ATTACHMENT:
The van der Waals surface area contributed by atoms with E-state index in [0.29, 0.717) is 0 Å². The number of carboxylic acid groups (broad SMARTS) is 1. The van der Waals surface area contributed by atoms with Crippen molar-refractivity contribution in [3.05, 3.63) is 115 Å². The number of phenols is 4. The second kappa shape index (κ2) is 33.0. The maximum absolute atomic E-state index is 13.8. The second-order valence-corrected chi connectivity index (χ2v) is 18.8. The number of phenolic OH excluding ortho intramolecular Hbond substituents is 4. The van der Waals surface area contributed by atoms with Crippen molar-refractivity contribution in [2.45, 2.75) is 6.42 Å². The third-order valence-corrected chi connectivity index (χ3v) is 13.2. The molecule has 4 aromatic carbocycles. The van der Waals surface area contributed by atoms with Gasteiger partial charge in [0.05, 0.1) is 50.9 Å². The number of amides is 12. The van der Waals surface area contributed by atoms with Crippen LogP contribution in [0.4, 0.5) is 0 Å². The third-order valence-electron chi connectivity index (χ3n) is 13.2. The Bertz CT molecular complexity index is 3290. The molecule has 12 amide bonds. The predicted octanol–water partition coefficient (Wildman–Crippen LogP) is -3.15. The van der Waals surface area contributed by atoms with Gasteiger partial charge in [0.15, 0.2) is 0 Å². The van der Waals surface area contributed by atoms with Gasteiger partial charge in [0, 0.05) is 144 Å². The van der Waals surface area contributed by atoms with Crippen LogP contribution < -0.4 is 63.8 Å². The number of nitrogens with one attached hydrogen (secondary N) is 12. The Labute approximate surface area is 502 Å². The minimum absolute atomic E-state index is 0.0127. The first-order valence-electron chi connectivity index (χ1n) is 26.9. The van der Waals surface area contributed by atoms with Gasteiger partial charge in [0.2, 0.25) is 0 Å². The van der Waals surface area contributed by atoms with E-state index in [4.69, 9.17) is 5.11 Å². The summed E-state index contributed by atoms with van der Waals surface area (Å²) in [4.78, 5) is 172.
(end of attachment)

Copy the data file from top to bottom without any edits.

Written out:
The van der Waals surface area contributed by atoms with E-state index in [0.29, 0.717) is 0 Å². The number of carboxylic acid groups (broad SMARTS) is 1. The van der Waals surface area contributed by atoms with Crippen molar-refractivity contribution in [3.05, 3.63) is 115 Å². The number of phenols is 4. The second kappa shape index (κ2) is 33.0. The maximum absolute atomic E-state index is 13.8. The second-order valence-corrected chi connectivity index (χ2v) is 18.8. The number of phenolic OH excluding ortho intramolecular Hbond substituents is 4. The van der Waals surface area contributed by atoms with Crippen molar-refractivity contribution in [2.45, 2.75) is 6.42 Å². The third-order valence-corrected chi connectivity index (χ3v) is 13.2. The molecule has 4 aromatic carbocycles. The van der Waals surface area contributed by atoms with Gasteiger partial charge in [0.05, 0.1) is 50.9 Å². The number of amides is 12. The van der Waals surface area contributed by atoms with Crippen LogP contribution in [0.4, 0.5) is 0 Å². The third-order valence-electron chi connectivity index (χ3n) is 13.2. The Bertz CT molecular complexity index is 3290. The molecule has 12 amide bonds. The predicted octanol–water partition coefficient (Wildman–Crippen LogP) is -3.15. The van der Waals surface area contributed by atoms with Gasteiger partial charge in [0.15, 0.2) is 0 Å². The van der Waals surface area contributed by atoms with Gasteiger partial charge in [0, 0.05) is 144 Å². The van der Waals surface area contributed by atoms with Crippen LogP contribution < -0.4 is 63.8 Å². The number of nitrogens with one attached hydrogen (secondary N) is 12. The Labute approximate surface area is 502 Å². The minimum absolute atomic E-state index is 0.0127. The first-order valence-electron chi connectivity index (χ1n) is 26.9. The van der Waals surface area contributed by atoms with Gasteiger partial charge in [0.2, 0.25) is 0 Å². The van der Waals surface area contributed by atoms with E-state index in [4.69, 9.17) is 5.11 Å². The summed E-state index contributed by atoms with van der Waals surface area (Å²) in [4.78, 5) is 172.